Latino adolescents are the fastest growing population sub-group in the United States (U.S.) and are part of the largest ethnic minority group. Health disparities exist between Latino teens and the majority population of adolescents in the U.S. as evidenced by rates of physical and mental health problems including asthma and depression (1,2). Social determinants of health, notably poverty, result in Latino adolescents residing where environmental risks are prevalent while environmental assets may be lacking (3,4). The influence of environmental factors, harmful and protective, is recognized by nurses but how the environment is perceived by Mexican-origin immigrant Latino adolescents has not been documented previously. Their perceptions can provide useful foundational knowledge for developing successful health assessment and promotion nursing initiatives.
For all adolescents, physical and mental development can be negatively or positively influenced by environmental factors (5-7). Immigrant Latino adolescents experience health disparities resulting from complex causes including social determinants of health such as poverty (8,9). Affordable housing in the U.S. for those in poverty is often situated in tenuous environments within urban settings; for immigrant Latino adolescents this increases their exposure to environmental pollutants that contribute to development or exacerbation of health problems such as asthma (1). Lack of access to safe recreational environmental resources in conjunction with neighborhood risks such as gang presence, crime, and illegal drug sales together compound the potential for problems such as depression or violence (2,10). Moreover, concerning rates of obesity among Latino adolescents are due to complex reasons that, for those living in low-SES areas, include the lack of safe access to venues for physical activity (11).
For those youth who are employed, occupational hazards comprise an additional layer of environmental risk though there are inherent economic benefits. Furthermore, for the immigrant Latino adolescents who are migrant and follow agricultural seasons across the country, environmental risks also include occupational hazards such as pesticide exposure (3).
Nurses practice in settings that are accessed by immigrant Latino adolescents; namely, school- and community-based health care centers. It is important that nurses are able to recognize and assess for environmental risk and protective factors. A starting point upon which to build this awareness is to gain understanding of how immigrant Latino adolescents’ perceive environmental influences on their health. This knowledge can inform practice and research initiatives to minimize risks and maximize assets within their experienced physical environment.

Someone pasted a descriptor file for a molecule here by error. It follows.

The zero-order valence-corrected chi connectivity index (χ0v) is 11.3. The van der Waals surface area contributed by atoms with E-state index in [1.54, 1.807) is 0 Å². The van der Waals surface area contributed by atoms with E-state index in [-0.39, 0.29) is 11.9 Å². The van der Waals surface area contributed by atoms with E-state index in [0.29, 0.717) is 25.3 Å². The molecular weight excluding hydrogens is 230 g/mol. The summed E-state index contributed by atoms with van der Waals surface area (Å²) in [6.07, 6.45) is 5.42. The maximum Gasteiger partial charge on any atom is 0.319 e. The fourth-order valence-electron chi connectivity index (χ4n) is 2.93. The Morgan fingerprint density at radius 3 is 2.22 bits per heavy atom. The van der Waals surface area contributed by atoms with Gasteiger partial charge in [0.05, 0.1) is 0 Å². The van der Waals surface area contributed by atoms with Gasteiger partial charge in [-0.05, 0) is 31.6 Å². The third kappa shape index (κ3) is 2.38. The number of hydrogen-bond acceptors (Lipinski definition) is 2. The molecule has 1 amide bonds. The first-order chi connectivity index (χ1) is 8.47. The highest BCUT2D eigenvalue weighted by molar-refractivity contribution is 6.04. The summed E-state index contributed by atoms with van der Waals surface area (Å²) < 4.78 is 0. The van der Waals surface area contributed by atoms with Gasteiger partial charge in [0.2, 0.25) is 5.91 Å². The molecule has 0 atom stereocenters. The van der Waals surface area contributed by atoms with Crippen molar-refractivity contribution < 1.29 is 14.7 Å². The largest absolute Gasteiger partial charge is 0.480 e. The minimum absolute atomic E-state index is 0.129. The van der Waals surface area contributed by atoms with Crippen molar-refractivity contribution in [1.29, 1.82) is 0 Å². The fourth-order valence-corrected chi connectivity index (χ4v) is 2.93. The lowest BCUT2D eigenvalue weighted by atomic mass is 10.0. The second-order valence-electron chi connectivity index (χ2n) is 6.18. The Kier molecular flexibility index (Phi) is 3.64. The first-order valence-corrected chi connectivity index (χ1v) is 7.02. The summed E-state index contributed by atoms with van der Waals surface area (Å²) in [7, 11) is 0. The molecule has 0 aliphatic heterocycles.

Research on environmental exposures and the subsequent impact on this developing phase of adolescence provides foundation understanding of the extent of harm that can occur during this period of rapid physiological growth (5,6). Operating with this understanding, Golub (2000) describes specific effects of toxicants such as disrupting adolescent biological maturation and function because of the uniqueness of this developmental period. Examining beyond general or random physical environmental exposures, Golub highlights the voluntary and involuntary environmental exposures that make adolescents particularly susceptible to harmful effects. Specifically noted are voluntary exposures such as substance use or experimentation and involuntary exposures to toxicants in the workplace (7). This literature provides foundational understanding but is limited in that it is not specifically describing Latino adolescents.
Because many Latino children and adolescents work in migrant agricultural settings, researchers examining environmental exposures in Latino youth have specifically targeted these high-risk exposure areas. Salazar, Napolitano, Scherer, and McCauley conducted a qualitative, descriptive inquiry exploring the perceptions of Latino adolescent farm workers regarding their pesticide exposures, specifically (3).
Using a focus group methodology based on an ecological framework, they gained awareness of the adolescents’ perceptions regarding their susceptibility to illness because of the pesticide exposure, their knowledge of hazards, and the barriers they felt regarding other employment possibilities. The participants were not necessarily recently immigrated, so the findings, while useful and insightful, are not readily transferable. Another qualitative study conducted with Latino migrant school-aged children focused on their perceptions of health (4). Specific to migrant Latino youth, the findings from this focus group study highlighted health perceptions including acculturation issues and environmental influences.
Study recommendations centered on improving the culturally competent care of pediatric nurses. Both studies provide understanding but because they had not been conducted with recently immigrated older Latino adolescents and were focused on a migrant population, they could not be used to move beyond a descriptive study design. Thus, the proposed study complimented existing work and was designed to contribute new understanding about a rapidly growing population sub-group: immigrant Latino adolescents.
Beyond the physical environmental risks and exposures literature, there is a growing body of literature informing understanding of the role that social determinants of health play in affecting the health and health disparities experienced by adolescents. For youth in poverty, the environmental absence of resources such as playgrounds or parks has substantial influence on their ability to be physically active and subsequently, at lower risk for obesity or diabetes (12).